The House Commerce Committee will take up a workers’ compromise amendment package Thursday that takes a more aggressive approach to attorney fees than did previous versions of the legislation.
The amendments to HB 7085 retain language allowing deviations from the statutory attorney fee schedule that link trial lawyer’s compensation to benefits secured through claims litigation.
But it shrinks the maximum hourly fee from $250 in the existing language to $150. Such awards would be tied to customary fees charged by defense — not plaintiffs — lawyers, depending on jurisdiction.
Rep. Danny Burgess, who as Insurance & Banking chairman has done much to shape the legislation, said the amendments seek a balance between “strong reform” and constitutionality.
“You don’t want to make something that’s unconstitutional, because that to me would be a failure. You also don’t want to fail in the sense that you didn’t fix some of the problems,” he said.
“I do believe to this day that the biggest cost-drivers are attorney involvement and attorney fees. The amendments get to the heart of that.”
The Florida Supreme Court last year struck down rigid adherence to the fee schedule as a denial of the right of access to the courts. The court also struck down a 107-week limit on total disability benefits for some workers.
Those rulings are widely blamed for the 14.5 percent increase in premiums that began to take effect in December.
The bill would increase eligibility to 260 weeks.
Attorneys would have to stipulate to the time they have put into a case before trial. That’s to prevent bill padding, Burgess said.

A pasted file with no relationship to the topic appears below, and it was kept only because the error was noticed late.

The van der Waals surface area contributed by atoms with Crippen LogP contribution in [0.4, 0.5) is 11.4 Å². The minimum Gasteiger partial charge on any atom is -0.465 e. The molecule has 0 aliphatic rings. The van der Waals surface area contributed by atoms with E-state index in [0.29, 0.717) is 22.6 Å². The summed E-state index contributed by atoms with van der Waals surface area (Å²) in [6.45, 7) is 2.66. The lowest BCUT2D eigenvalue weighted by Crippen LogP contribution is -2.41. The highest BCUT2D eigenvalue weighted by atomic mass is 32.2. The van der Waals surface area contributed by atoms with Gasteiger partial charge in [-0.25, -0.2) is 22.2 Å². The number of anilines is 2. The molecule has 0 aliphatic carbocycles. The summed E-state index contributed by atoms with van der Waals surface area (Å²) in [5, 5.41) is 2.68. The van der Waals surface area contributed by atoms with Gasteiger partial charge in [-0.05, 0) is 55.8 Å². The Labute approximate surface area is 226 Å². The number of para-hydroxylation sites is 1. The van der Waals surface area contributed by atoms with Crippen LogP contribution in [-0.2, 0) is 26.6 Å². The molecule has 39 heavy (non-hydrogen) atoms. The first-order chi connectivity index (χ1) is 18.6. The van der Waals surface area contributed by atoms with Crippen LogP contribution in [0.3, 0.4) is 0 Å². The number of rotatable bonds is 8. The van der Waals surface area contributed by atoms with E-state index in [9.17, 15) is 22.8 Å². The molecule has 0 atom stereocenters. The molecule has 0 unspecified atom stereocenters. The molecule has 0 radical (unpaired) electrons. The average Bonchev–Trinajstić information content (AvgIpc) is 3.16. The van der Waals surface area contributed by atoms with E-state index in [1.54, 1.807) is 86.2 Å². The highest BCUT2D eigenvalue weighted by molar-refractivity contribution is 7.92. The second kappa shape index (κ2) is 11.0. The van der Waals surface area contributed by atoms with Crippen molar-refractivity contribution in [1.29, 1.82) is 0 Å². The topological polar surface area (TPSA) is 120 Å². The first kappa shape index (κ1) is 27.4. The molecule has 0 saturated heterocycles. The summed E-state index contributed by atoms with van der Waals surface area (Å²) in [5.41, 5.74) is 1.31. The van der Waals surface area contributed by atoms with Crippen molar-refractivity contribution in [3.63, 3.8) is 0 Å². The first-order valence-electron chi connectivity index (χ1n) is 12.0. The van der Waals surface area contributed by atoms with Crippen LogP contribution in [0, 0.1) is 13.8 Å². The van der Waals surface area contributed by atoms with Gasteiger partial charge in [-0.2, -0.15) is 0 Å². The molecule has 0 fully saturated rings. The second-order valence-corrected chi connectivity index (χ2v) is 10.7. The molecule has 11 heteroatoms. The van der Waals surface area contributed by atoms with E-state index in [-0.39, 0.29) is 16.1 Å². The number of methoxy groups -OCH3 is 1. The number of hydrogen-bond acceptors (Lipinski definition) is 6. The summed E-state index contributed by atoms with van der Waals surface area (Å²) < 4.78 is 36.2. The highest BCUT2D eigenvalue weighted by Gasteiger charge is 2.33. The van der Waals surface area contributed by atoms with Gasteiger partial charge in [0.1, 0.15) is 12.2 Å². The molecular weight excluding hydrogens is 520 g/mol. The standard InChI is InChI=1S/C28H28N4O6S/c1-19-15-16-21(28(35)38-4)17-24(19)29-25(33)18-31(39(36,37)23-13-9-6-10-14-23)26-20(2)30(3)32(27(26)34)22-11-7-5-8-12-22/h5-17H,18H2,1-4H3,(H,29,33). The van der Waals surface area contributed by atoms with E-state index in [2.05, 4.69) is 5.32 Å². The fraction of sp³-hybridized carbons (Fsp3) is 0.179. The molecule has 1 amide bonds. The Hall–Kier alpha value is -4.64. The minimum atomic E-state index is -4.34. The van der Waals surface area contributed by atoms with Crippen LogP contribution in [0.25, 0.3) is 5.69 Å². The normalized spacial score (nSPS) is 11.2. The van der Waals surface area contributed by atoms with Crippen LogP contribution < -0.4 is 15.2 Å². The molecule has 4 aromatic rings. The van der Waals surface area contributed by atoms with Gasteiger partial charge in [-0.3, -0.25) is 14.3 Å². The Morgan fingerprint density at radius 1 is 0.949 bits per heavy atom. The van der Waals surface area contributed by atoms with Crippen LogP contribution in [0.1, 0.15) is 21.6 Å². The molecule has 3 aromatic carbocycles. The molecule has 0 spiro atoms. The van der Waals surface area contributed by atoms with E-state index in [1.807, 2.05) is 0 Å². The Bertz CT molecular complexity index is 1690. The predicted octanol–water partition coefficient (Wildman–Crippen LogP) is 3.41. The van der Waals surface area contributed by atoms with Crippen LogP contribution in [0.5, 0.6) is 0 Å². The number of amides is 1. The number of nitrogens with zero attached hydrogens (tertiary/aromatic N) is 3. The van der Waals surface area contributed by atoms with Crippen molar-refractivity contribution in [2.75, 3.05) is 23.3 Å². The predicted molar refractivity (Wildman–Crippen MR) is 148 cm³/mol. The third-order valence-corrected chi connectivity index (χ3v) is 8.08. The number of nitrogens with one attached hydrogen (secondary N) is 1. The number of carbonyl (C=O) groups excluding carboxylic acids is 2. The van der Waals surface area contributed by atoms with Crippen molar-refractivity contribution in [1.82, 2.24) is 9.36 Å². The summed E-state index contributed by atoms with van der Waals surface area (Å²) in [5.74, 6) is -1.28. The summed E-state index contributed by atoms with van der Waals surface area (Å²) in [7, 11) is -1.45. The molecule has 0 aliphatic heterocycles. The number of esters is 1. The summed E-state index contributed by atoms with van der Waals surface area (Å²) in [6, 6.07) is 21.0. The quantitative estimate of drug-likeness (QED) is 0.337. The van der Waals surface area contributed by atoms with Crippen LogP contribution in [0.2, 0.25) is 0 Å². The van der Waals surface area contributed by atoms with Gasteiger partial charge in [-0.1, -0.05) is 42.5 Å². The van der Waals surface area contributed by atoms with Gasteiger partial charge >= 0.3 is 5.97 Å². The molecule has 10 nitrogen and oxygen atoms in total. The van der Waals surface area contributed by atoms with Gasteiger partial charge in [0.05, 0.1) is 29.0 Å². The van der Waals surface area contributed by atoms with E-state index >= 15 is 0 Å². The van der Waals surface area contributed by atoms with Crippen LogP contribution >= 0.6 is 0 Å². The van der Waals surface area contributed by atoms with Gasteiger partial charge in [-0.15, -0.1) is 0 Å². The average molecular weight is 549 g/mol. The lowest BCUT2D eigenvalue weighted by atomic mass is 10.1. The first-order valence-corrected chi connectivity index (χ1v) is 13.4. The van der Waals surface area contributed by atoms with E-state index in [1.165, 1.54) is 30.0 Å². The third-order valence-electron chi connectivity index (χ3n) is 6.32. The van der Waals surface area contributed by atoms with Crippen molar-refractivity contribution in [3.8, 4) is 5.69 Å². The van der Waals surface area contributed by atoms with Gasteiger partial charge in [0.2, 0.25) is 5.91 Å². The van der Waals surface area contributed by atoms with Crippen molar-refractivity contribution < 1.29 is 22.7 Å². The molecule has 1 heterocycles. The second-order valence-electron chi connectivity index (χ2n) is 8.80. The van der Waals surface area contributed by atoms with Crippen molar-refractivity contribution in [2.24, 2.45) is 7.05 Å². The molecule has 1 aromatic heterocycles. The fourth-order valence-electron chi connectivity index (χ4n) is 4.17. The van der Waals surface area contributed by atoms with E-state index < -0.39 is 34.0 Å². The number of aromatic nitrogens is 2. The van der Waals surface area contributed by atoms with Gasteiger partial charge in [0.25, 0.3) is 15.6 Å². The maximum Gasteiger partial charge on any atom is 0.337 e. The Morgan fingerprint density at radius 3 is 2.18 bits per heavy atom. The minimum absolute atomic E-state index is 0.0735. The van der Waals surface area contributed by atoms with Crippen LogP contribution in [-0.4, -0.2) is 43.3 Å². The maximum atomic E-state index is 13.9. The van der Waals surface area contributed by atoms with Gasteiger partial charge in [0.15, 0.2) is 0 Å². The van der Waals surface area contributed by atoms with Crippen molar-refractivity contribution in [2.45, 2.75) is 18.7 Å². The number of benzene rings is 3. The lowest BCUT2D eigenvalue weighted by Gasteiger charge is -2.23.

Attorney fees would not be available unless the worker wins — and he or she would be stuck with the legal costs of pursuing losing claims. The attorney would have to notify the worker in writing of that possibility.
Insurers would have 45 days to review claims, so they can approve any they think have merit and avoid litigation.
They could ask a second judge to review a fee award.
“It is a check on the judges,” Burgess said. “We’ve heard some commentary that some judges are very claimant attorney-friendly when it comes to fees.”
Bill Herrle, Florida director for the National Federation of Independent Business, one of the lobbyists in the workers’ comp debate, praised the amendments.
“Employers will still be paying the workers’ attorney fees,” Herrle said.
“They will be capped, and the attorneys will be required to present their cases in full at the outset, and not play this cat-and-mouse game of stringing out cases,” he said.
Burgess’ committee rejected an amendment that would have required both sides to pay their own fees, but it was by a single vote, Herrle noted.